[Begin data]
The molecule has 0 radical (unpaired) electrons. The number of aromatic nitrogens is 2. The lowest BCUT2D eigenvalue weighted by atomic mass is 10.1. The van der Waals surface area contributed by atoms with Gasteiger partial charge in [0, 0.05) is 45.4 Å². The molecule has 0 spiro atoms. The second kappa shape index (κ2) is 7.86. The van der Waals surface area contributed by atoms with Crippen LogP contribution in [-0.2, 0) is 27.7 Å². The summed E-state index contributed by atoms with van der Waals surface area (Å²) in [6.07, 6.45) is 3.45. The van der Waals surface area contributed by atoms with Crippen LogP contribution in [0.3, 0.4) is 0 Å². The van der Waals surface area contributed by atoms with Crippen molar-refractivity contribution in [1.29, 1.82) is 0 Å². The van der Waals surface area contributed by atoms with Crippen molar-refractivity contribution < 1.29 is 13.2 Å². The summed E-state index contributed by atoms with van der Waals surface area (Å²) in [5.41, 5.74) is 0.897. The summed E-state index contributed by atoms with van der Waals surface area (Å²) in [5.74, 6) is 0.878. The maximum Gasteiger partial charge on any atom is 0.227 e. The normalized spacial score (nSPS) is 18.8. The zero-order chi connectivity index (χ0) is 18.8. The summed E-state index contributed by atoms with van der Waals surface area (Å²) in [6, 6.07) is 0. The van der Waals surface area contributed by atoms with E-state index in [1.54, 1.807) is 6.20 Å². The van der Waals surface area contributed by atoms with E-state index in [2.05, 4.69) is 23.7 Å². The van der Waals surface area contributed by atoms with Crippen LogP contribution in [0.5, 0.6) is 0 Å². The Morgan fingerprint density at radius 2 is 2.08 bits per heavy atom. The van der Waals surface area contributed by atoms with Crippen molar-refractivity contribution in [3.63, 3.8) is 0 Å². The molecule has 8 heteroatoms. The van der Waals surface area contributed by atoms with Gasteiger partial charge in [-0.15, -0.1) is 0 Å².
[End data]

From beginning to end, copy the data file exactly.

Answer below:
The molecule has 0 radical (unpaired) electrons. The number of aromatic nitrogens is 2. The lowest BCUT2D eigenvalue weighted by atomic mass is 10.1. The van der Waals surface area contributed by atoms with Gasteiger partial charge in [0, 0.05) is 45.4 Å². The molecule has 0 spiro atoms. The second kappa shape index (κ2) is 7.86. The van der Waals surface area contributed by atoms with Crippen LogP contribution in [-0.2, 0) is 27.7 Å². The summed E-state index contributed by atoms with van der Waals surface area (Å²) in [6.07, 6.45) is 3.45. The van der Waals surface area contributed by atoms with Crippen LogP contribution in [0.3, 0.4) is 0 Å². The van der Waals surface area contributed by atoms with Crippen molar-refractivity contribution in [1.29, 1.82) is 0 Å². The van der Waals surface area contributed by atoms with Crippen molar-refractivity contribution < 1.29 is 13.2 Å². The summed E-state index contributed by atoms with van der Waals surface area (Å²) in [5.41, 5.74) is 0.897. The summed E-state index contributed by atoms with van der Waals surface area (Å²) in [5.74, 6) is 0.878. The maximum Gasteiger partial charge on any atom is 0.227 e. The normalized spacial score (nSPS) is 18.8. The zero-order chi connectivity index (χ0) is 18.8. The summed E-state index contributed by atoms with van der Waals surface area (Å²) in [6, 6.07) is 0. The van der Waals surface area contributed by atoms with E-state index in [1.54, 1.807) is 6.20 Å². The van der Waals surface area contributed by atoms with E-state index in [2.05, 4.69) is 23.7 Å². The van der Waals surface area contributed by atoms with Crippen LogP contribution in [0.5, 0.6) is 0 Å². The Morgan fingerprint density at radius 2 is 2.08 bits per heavy atom. The van der Waals surface area contributed by atoms with Crippen molar-refractivity contribution in [3.63, 3.8) is 0 Å². The molecule has 8 heteroatoms. The van der Waals surface area contributed by atoms with Gasteiger partial charge in [-0.15, -0.1) is 0 Å².